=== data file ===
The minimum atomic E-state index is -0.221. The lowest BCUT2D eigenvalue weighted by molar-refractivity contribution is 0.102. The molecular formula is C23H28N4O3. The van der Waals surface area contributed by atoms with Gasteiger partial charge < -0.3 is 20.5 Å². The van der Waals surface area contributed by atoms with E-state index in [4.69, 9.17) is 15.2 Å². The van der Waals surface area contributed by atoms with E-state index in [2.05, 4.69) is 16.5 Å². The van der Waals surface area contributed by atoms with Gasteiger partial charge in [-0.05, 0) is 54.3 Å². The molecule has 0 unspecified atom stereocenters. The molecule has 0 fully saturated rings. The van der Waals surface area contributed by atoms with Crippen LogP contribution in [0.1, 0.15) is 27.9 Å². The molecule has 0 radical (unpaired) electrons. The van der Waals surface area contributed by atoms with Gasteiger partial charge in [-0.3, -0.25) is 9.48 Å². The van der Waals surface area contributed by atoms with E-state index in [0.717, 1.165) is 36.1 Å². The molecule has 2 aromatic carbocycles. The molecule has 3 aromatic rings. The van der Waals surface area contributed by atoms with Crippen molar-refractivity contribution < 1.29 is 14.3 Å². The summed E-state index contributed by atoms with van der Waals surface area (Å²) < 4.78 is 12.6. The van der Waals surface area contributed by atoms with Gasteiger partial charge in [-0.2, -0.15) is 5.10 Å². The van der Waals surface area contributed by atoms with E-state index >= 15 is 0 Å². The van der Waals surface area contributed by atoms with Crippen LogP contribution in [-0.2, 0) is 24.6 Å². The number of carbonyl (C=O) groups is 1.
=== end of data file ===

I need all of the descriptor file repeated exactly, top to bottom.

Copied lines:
The minimum atomic E-state index is -0.221. The lowest BCUT2D eigenvalue weighted by molar-refractivity contribution is 0.102. The molecular formula is C23H28N4O3. The van der Waals surface area contributed by atoms with Gasteiger partial charge < -0.3 is 20.5 Å². The van der Waals surface area contributed by atoms with E-state index in [4.69, 9.17) is 15.2 Å². The van der Waals surface area contributed by atoms with E-state index in [2.05, 4.69) is 16.5 Å². The van der Waals surface area contributed by atoms with Gasteiger partial charge in [-0.05, 0) is 54.3 Å². The molecule has 0 unspecified atom stereocenters. The molecule has 0 fully saturated rings. The van der Waals surface area contributed by atoms with Crippen LogP contribution in [0.1, 0.15) is 27.9 Å². The molecule has 0 radical (unpaired) electrons. The van der Waals surface area contributed by atoms with Gasteiger partial charge in [-0.3, -0.25) is 9.48 Å². The van der Waals surface area contributed by atoms with E-state index in [0.717, 1.165) is 36.1 Å². The molecule has 2 aromatic carbocycles. The molecule has 3 aromatic rings. The van der Waals surface area contributed by atoms with Crippen molar-refractivity contribution < 1.29 is 14.3 Å². The summed E-state index contributed by atoms with van der Waals surface area (Å²) < 4.78 is 12.6. The van der Waals surface area contributed by atoms with Gasteiger partial charge in [-0.2, -0.15) is 5.10 Å². The van der Waals surface area contributed by atoms with E-state index >= 15 is 0 Å². The van der Waals surface area contributed by atoms with Crippen LogP contribution in [-0.2, 0) is 24.6 Å². The number of carbonyl (C=O) groups is 1.